Here he pauses to gesture cyclically in the air, as he does when he is searching for the right word.

“—is threatened, perhaps—”

Ellen chews, swallows, and observes, “You do know Drs. Thurible and Morgan give each other the hot man-love, right?”

There’s a bit of a pause.

“I’m just talking theoretically,” Steve says.


A red ball of superheated, superdense plasma rolls chaotically around the lobby of Morgan-Thurible Laboratories.

If the reader requires an explanation for this event, one need only turn to the motto of Morgan-Thurible Laboratories, etched on its wall in gilt:

“Accidents Happen.”

If no explanation is necessary, of course, then the narrative proceeds.

A red ball of superheated, superdense plasma rolls chaotically around the lobby of Morgan-Thurible Laboratories.

It is very hot and dangerous in the fashion that superheated plasma often is, particularly when rolling around unattended.

Ellen is in the elevator. She is frantically pushing the buttons. In case of fire you are technically supposed to use the stairs but this would necessitate getting out of the elevator, walking past the rolling ball of plasma, and opening the stairway door, the handle to which is currently bubbling. For this reason she has elected to disregard ordinary safety guidelines.

Steve walks out of Dr. Morgan’s office into the lobby. He stops and stares.

“Are we all going to die?” he asks.

“It’s flesh-averse,” Ellen says.

“It is?”

Steve’s voice is incredulous.

“That’s what I’m hoping,” Ellen says.

She pushes on the buttons some more but as she is in a light panic the elevator only wobbles its doors and they do not close.

“Focus, Ellen,” she tells herself.

She looks down at the panel of buttons. Very carefully she pushes the “Emergency Containment Annex” button so that it lights up. Then she releases the elevator lock.

The ball of fire jumps suddenly towards Steve.

“Hold the door,” Steve cries.

For a moment, Ellen holds the door.

Steve stumbles into the elevator.

He stumbles into her and somehow they wind up in a hug before they back away.

He’s looking at her. She’s looking at him. They are thinking, “Is this what the ball of superheated superdense plasma intended?”

The door closes.

The elevator dings.

And Steve gives her this marvelous grin, and Ellen pushes back her glasses, and they say, not even realizing at first that the other is talking, “I’ve been looking for a reason to fall in love with you.”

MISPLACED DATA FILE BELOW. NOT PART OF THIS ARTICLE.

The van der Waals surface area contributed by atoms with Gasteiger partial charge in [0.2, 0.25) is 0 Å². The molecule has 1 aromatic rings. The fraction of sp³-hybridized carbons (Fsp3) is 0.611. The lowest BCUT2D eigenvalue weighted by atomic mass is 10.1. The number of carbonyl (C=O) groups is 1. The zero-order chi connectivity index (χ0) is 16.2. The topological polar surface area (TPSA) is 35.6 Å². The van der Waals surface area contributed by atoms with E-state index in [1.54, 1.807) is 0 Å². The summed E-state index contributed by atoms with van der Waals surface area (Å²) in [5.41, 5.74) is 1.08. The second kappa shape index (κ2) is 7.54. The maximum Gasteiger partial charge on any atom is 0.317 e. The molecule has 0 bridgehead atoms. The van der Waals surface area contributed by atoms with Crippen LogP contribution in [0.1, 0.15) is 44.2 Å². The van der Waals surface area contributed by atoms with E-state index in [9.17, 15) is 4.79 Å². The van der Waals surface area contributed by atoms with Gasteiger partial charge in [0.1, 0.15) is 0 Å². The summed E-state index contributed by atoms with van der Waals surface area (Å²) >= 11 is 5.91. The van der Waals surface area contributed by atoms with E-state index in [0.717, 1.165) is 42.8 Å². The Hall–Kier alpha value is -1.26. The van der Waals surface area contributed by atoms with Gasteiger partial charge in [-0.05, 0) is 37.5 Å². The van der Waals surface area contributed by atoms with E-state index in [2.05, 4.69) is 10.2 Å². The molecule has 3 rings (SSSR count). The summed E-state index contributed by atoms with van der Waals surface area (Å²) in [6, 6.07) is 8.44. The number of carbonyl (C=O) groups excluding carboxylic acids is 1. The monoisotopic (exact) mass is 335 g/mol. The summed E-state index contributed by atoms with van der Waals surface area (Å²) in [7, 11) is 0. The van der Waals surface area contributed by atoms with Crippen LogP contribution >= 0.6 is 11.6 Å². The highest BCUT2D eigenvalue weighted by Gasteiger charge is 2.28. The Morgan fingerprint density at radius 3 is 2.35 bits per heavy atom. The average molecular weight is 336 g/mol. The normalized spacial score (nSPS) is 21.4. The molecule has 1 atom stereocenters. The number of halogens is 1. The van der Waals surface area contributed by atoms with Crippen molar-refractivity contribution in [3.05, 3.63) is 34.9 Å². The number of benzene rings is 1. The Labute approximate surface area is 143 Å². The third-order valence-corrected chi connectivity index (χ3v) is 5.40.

And they understand in that one moment that they are in love and that one of Steve’s shoes is on fire, and it is simple; burning; passionate; and sweet.

Reading Nearby Manuals

Sometimes you want a Canon copier.

Other times you want a Deuterocanon copier.

The standard Deuterocanon copier is based on the Book of Tobit. It works as follows.

Put the paper in the slot marked Tobit.

Seven printer cartridges explode. Finally, one survives long enough to start copying—but the printer jams!

The user wails, asking for death.

The user does not die and so Deuterocanon faces no liability. Instead, the Archangel Raphael shows up. He teaches a mysterious nearby bishounen to exorcise the copier.

Voila, copies!

It’s an affordable business solution based on sound, deuterocanonical, Biblical principles.

Countdown to Annihilation! (Genesis 2 – 11:00AM)

Previously, on Countdown to Annihilation! . . .

. . . the sun blew up!
. . . ruining the chances for Lizard Cops to become a breakaway hit!
. . . also, Charles and Iphigenia were trapped in the Eden Sphere
. . . as Snavering Lavelwods rampaged through his factory!

But can Charles pull sweet chocolate victory from the grinding jaws of defeat?

Will the mass of the animals clinging to the Eden Sphere render Charles’ careful ballistic calculations useless?

And just why are the first two books of the King James Version subtly incompatible?

The eleventh hour is upon us!

The Lizard-Peoples’ Prayer

The world was full of promise then.
When we evolved our thumbs.
We thought that we would rule
The world and bring an end
To all that’s cruel
But then the cold
And then the snows
And one by one the lizards froze
And so the end, ere it began
Of our great world
Preceding man’s.

We dwell in deeps
And ancient sleeps
And on TV when it’s not sweeps
we find we’re often mentioned
And Lovecraft knew a thing or two
But misjudged our intentions.